"Indeed, this story is well known. Russian and French archaeologists did a great job. They studied the documents and carried out joint excavations. Actually, all the DNA tests, as far as I understand, confirmed that it was General Gudin. President [Vladimir] Putin already knows about this story. And, of course, if the French side indicates its intentions in this regard, its interest in this matter, then, of course, we will be ready to provide all possible assistance", Peskov said.
The remains, whose belonging was questioned by experts, were discovered this July during excavations at the Royal Bastion in the Lopatinsky Garden in Smolensk. DNA examination confirmed that they really belong to one of Napoleon's closest associates - General Charles-Etienne Gudin.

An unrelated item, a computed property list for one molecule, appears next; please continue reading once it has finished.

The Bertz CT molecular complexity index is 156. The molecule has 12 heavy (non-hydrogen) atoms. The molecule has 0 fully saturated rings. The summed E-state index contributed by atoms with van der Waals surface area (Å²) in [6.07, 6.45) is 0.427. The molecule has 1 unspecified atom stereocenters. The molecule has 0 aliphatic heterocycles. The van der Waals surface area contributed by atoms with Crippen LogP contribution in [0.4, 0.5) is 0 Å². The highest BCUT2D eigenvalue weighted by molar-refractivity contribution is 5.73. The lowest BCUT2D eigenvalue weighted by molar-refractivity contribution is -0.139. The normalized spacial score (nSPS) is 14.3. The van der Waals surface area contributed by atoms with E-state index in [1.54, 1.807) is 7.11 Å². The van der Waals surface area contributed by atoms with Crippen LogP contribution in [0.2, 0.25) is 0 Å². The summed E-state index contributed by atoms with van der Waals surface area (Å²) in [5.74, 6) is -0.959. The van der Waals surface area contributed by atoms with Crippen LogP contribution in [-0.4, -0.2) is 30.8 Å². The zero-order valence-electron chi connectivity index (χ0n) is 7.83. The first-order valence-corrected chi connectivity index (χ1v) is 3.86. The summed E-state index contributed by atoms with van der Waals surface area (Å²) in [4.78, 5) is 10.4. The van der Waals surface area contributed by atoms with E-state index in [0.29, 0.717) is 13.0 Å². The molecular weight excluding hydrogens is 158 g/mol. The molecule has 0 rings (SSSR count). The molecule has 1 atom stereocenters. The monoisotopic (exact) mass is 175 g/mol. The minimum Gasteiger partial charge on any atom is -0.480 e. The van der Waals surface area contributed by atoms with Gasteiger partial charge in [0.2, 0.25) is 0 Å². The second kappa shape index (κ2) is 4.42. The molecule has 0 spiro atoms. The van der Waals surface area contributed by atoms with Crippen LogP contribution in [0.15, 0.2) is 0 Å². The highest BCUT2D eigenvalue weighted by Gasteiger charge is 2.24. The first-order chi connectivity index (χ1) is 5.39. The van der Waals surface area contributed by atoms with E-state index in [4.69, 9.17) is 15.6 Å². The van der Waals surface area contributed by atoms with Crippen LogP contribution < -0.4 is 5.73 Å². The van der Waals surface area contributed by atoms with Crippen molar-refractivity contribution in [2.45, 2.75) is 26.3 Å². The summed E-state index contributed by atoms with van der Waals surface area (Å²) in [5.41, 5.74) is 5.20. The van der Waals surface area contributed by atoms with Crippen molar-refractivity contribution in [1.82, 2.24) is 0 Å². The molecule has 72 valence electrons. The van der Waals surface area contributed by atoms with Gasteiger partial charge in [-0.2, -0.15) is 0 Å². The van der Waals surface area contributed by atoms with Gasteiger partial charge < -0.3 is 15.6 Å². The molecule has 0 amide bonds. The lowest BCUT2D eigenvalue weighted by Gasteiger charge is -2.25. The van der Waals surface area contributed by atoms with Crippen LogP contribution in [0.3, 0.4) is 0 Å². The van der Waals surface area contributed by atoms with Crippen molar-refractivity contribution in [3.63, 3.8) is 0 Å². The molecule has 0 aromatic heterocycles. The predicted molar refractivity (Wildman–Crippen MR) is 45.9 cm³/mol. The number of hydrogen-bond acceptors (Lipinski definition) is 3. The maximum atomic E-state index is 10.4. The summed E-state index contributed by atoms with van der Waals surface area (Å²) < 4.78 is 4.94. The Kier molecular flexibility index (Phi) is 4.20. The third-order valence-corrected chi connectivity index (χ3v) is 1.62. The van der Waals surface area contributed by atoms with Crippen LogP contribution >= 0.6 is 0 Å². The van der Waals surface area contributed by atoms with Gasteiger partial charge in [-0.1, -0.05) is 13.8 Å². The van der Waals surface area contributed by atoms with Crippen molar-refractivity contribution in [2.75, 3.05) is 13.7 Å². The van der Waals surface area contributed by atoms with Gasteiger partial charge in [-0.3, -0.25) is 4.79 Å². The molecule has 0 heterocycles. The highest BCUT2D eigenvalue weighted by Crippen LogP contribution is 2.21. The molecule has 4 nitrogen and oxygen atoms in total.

The general was given command of a division in the second Grande Armée during the French campaign against Russia in 1812 and was severely wounded at the Battle of Valentino when a cannonball tore one of his legs off. Gudin was brought to Smolensk, where the French emperor personally visited him, but the officer could not be saved.